"As a training organization, you have to have the infrastructure to execute," says Tedrick of what it takes to pull off certification at a large company. "So, you have to have a good LMS." You also need access to employee and learning results data. "We brought together data from our LMS with employee data, as well as sales and service performance data," she points out. "That was essentially three different systems we had to pull the data from and massage it to quickly get the results."
The ability to analyze and report the level of detail of interest to Tedrick's department, and the senior leadership backing it, was essential. "More than just tracking who passed and failed, it's the capability to stratify results down far enough to reveal performance differences between sales regions or operations areas," she notes. "You've got to be able to slice and dice the data because different leaders ask for the data different ways." One may want a company-wide view, while another might want performance data for each call center.
"We were looking at all elements," says Tedrick, "and then would dice down to the individual."
Indeed, the enhancements have been invaluable to the successful implementation of data certification training, but the benefits of a powerful LMS also was put to good use in another training initiative last year. "We've used LMS as a competitive advantage with third-party business partners," says Tedrick of the tailored training on Verizon Wireless products that the company is able to deliver to the employees of other companies, such as national retailers, who sell the items. "They're outside the Verizon Wireless employee population, but from our customer's perspective, they're just another group that sells our products and services," Tedrick observes. To make sure their understanding of the products is as thorough as that of its in-house employees, the vendor provided customized online learning portals for each third-party partner.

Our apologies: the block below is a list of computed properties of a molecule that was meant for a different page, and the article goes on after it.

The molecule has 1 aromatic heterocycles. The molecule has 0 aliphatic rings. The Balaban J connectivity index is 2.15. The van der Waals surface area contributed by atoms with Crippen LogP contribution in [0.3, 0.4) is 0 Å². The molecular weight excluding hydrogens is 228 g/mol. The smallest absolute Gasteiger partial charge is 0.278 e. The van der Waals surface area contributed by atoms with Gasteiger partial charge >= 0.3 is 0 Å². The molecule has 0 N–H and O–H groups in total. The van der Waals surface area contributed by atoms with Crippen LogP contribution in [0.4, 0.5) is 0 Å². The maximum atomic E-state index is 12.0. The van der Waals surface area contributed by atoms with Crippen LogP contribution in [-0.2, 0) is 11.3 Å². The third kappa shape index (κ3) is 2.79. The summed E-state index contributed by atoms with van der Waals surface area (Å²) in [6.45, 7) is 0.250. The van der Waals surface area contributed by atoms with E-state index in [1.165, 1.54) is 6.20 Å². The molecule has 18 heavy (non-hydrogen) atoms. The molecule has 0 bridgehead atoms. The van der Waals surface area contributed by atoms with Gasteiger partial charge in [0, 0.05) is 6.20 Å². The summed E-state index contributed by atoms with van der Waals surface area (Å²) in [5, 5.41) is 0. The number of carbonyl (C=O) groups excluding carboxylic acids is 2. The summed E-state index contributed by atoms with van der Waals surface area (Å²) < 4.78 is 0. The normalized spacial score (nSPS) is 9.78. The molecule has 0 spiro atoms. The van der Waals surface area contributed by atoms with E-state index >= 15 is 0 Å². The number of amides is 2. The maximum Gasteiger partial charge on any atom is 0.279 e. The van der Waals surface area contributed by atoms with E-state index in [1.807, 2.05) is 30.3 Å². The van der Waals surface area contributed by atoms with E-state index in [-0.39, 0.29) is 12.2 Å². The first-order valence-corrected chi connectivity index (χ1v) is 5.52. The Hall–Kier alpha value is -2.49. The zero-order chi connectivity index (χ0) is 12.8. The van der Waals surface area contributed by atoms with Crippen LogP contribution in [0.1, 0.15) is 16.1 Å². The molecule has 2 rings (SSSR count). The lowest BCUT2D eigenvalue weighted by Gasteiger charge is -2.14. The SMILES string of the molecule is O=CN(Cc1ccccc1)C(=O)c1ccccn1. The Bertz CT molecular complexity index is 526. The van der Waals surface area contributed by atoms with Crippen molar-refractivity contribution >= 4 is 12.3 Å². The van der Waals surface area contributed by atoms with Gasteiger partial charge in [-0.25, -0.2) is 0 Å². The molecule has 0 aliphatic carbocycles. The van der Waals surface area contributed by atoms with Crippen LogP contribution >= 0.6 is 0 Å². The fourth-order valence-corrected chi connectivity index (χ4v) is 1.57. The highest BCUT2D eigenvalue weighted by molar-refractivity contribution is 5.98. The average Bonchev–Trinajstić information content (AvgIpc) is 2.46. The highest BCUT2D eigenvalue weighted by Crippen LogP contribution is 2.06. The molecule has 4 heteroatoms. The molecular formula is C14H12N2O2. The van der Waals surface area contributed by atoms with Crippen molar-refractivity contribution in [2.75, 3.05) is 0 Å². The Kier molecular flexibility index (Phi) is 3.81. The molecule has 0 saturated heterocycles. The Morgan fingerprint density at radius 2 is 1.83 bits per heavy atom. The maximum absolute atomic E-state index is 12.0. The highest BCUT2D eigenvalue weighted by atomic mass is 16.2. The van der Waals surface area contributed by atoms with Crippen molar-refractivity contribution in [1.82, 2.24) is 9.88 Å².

"The business need we had was to provide these groups with product, compliance, and system training so they could effectively support our customers," she says, "but we had to do it in such a way that we could get their new hires trained quickly, and address their rapid turnover."
To meet this challenge, Verizon Wireless worked with an undisclosed LMS vendor, taking a hosted platform approach, to provide the custom portals. "If I'm a Best Buy employee, when I go in, it's branded for Best Buy," says Tedrick, "but the content behind it is all the same."
The portals have made life easier for the sales account managers that oversee these third party salespeople. Besides having the ability to receive reports from the portals on each worker's learning level, account managers "can now look at where they're not hitting their targets, and I can be much more laser-like when I go into their stores to deliver training," she says. "I don't need to deliver the fundamentals to them because the fundamentals are delivered to them online."